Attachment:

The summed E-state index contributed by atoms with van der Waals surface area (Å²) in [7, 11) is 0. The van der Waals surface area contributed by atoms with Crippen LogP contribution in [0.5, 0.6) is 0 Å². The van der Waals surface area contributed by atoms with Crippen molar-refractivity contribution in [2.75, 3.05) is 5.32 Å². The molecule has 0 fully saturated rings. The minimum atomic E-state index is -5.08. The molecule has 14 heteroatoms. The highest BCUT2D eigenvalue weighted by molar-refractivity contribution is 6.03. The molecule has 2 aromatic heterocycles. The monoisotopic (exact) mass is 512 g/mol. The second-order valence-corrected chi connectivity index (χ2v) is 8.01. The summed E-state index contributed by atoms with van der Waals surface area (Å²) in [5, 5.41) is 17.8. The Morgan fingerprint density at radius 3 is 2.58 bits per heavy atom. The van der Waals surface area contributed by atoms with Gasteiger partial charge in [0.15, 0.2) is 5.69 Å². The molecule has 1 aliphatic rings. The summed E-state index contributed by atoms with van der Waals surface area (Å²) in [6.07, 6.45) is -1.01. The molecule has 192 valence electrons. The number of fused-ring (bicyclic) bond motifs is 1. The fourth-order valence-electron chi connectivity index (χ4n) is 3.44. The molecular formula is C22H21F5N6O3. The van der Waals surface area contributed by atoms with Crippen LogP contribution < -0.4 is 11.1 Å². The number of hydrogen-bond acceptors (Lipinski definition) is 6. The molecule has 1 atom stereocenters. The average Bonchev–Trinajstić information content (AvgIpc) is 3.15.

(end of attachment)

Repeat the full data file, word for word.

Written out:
The summed E-state index contributed by atoms with van der Waals surface area (Å²) in [7, 11) is 0. The van der Waals surface area contributed by atoms with Crippen LogP contribution in [0.5, 0.6) is 0 Å². The van der Waals surface area contributed by atoms with Crippen molar-refractivity contribution in [2.75, 3.05) is 5.32 Å². The molecule has 0 fully saturated rings. The minimum atomic E-state index is -5.08. The molecule has 14 heteroatoms. The highest BCUT2D eigenvalue weighted by molar-refractivity contribution is 6.03. The molecule has 2 aromatic heterocycles. The monoisotopic (exact) mass is 512 g/mol. The second-order valence-corrected chi connectivity index (χ2v) is 8.01. The summed E-state index contributed by atoms with van der Waals surface area (Å²) in [5, 5.41) is 17.8. The Morgan fingerprint density at radius 3 is 2.58 bits per heavy atom. The van der Waals surface area contributed by atoms with Gasteiger partial charge in [0.15, 0.2) is 5.69 Å². The molecule has 1 aliphatic rings. The summed E-state index contributed by atoms with van der Waals surface area (Å²) in [6.07, 6.45) is -1.01. The molecule has 192 valence electrons. The number of fused-ring (bicyclic) bond motifs is 1. The fourth-order valence-electron chi connectivity index (χ4n) is 3.44. The molecular formula is C22H21F5N6O3. The van der Waals surface area contributed by atoms with Crippen LogP contribution < -0.4 is 11.1 Å². The number of hydrogen-bond acceptors (Lipinski definition) is 6. The molecule has 1 atom stereocenters. The average Bonchev–Trinajstić information content (AvgIpc) is 3.15.